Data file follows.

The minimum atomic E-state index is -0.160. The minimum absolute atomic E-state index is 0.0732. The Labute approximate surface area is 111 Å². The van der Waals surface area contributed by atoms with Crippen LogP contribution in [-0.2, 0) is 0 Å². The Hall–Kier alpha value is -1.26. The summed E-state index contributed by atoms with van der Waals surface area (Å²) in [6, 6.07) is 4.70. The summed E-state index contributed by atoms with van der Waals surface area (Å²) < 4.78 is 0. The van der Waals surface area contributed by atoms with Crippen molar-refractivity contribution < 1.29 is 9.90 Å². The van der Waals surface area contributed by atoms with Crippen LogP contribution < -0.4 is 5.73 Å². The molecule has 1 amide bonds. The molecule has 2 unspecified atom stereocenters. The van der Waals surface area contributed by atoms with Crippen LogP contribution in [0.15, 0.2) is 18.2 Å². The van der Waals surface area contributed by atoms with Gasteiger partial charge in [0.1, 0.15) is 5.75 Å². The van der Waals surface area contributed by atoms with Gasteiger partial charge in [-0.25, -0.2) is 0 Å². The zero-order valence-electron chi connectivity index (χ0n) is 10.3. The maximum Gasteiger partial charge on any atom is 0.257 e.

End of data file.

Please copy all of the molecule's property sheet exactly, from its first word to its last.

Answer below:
The minimum atomic E-state index is -0.160. The minimum absolute atomic E-state index is 0.0732. The Labute approximate surface area is 111 Å². The van der Waals surface area contributed by atoms with Crippen LogP contribution in [-0.2, 0) is 0 Å². The Hall–Kier alpha value is -1.26. The summed E-state index contributed by atoms with van der Waals surface area (Å²) in [6, 6.07) is 4.70. The summed E-state index contributed by atoms with van der Waals surface area (Å²) < 4.78 is 0. The van der Waals surface area contributed by atoms with Crippen molar-refractivity contribution < 1.29 is 9.90 Å². The van der Waals surface area contributed by atoms with Crippen LogP contribution < -0.4 is 5.73 Å². The molecule has 1 amide bonds. The molecule has 2 unspecified atom stereocenters. The van der Waals surface area contributed by atoms with Crippen LogP contribution in [0.15, 0.2) is 18.2 Å². The van der Waals surface area contributed by atoms with Gasteiger partial charge in [0.1, 0.15) is 5.75 Å². The van der Waals surface area contributed by atoms with Gasteiger partial charge in [-0.25, -0.2) is 0 Å². The zero-order valence-electron chi connectivity index (χ0n) is 10.3. The maximum Gasteiger partial charge on any atom is 0.257 e.